Lyons Snyder & Collin. Trial Attorneys.


Hiring a Fort Lauderdale Criminal Defense Lawyer

By Philip M. Snyder


There is no worse feeling in the world than observing flashing red/blue lights in your rear view mirror.  Without a moment’s notice, you feel your heart race, stomach drop, and fear take over your body.    The first and only thought running through your mind is “Who is going to get me out of this mess?”

Prior to asking yourself, “Who is going to get me out of this mess?” you should be asking yourself, “Why am I getting pulled over?”   Take careful inventory of your surroundings.   “Did I run a red light, hit a pedestrian, or is marijuana smoke burning out my sun roof?” Locate your license, insurance, and registration.   Turn down your radio.  Most importantly, remember back to Civics class in Junior High School.

The U.S. Constitution states that you have a 5th Amendment right to remain silent.   Law enforcement is required by law to read you Miranda warnings if they ask you a question that will elicit a testimonial response (i.e., reasonably expected that law enforcement’s question will lead to incriminating information) while you are in a custodial setting (i.e., you are not free to terminate the encounter with law enforcement).   Law enforcement does not, however, have to read you Miranda to obtain background information, such as “What is your name?”   Of note, spontaneous remarks or non-testimonial statements are not covered under Miranda.  Free word of advice; do not volunteer information to the police!  Moreover, in Florida, police officers routinely ask individuals suspected of Driving While Under the Influence or Possession of Controlled Substance, “Have you consumed alcohol (drugs) tonight?”    News flash: the police already know the answer to these question(s); they are simply collecting evidence to be used against you at trial.   Surprisingly, most Courts find this line of questioning permissible without the requirement of Miranda.  The reason being that law enforcement “allegedly” asks these question(s) during their “criminal investigation” and not while the individual is in custody.  Confused? I’m not surprised.  Fort Lauderdale criminal defense attorneys have been litigating this issue for years.   Until the Courts find this line of questioning impermissible – answer at your own peril!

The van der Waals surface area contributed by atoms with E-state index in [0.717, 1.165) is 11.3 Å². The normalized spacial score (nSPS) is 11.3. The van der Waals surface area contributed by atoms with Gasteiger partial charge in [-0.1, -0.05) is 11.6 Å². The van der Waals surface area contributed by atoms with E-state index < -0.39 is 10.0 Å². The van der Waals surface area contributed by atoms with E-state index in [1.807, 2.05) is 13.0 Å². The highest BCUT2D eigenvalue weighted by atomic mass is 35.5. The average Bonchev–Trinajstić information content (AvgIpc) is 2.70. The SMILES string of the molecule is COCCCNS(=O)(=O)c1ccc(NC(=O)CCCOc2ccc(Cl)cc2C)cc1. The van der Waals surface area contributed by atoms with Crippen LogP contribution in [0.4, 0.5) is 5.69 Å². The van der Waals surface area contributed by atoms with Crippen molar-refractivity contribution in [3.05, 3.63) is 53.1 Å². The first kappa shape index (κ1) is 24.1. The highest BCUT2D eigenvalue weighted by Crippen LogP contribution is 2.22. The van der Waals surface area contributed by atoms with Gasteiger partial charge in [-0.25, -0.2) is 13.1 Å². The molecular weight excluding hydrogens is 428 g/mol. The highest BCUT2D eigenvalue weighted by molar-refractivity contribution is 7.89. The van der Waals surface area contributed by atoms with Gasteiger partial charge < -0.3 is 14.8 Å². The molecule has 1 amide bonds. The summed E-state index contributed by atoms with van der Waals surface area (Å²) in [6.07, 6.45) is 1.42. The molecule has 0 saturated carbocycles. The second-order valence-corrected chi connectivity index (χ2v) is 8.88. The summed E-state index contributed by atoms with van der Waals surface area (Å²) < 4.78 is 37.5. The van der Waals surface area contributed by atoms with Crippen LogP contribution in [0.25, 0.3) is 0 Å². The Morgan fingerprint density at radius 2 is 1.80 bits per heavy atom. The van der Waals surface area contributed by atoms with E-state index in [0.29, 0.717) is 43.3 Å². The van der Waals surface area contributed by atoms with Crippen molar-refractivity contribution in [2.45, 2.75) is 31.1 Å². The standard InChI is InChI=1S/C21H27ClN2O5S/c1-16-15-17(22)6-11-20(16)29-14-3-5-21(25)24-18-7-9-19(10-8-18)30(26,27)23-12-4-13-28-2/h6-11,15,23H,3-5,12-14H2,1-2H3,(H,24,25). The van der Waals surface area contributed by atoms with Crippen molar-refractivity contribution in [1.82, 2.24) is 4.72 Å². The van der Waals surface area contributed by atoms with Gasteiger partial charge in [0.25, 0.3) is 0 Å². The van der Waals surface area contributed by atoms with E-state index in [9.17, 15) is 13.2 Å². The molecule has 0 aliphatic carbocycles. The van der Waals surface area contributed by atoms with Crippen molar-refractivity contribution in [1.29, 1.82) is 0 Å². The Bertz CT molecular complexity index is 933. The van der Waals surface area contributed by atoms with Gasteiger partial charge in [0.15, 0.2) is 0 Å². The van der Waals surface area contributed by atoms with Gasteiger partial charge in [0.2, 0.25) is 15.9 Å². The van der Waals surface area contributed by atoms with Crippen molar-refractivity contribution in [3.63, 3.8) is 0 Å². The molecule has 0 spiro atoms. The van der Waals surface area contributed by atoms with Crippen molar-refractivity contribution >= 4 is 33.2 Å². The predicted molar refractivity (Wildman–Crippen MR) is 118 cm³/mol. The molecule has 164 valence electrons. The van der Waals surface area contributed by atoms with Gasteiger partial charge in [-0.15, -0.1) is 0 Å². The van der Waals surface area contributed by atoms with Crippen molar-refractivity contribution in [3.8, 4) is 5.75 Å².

So to recap,

  1. Be prepared (license, registration, insurance, drugs on the passenger seat, etc.)
  2. Be prepared (the police will ask you questions such as “Have you consumed alcohol (drugs) tonight?”)
  3. Be prepared (Do not volunteer information … spontaneous remarks are not covered under Miranda)

If the police make an arrest and transport you to jail, politely ask the police officer if you can write down the home telephone number of a close friend or relative.   Even the most accommodating police officers may refuse this request.  Law enforcement will inventory your possession(s) (i.e. cell phone) search incident to arrest.   The telephones in the jail will only permit local calls to a landline number.  You cannot make a phone call to a cell phone.   Unless you want to remain in jail for an extended period of time, be prepared to call a local friend or relative’s house phone.  Memorize at least one home phone number right now!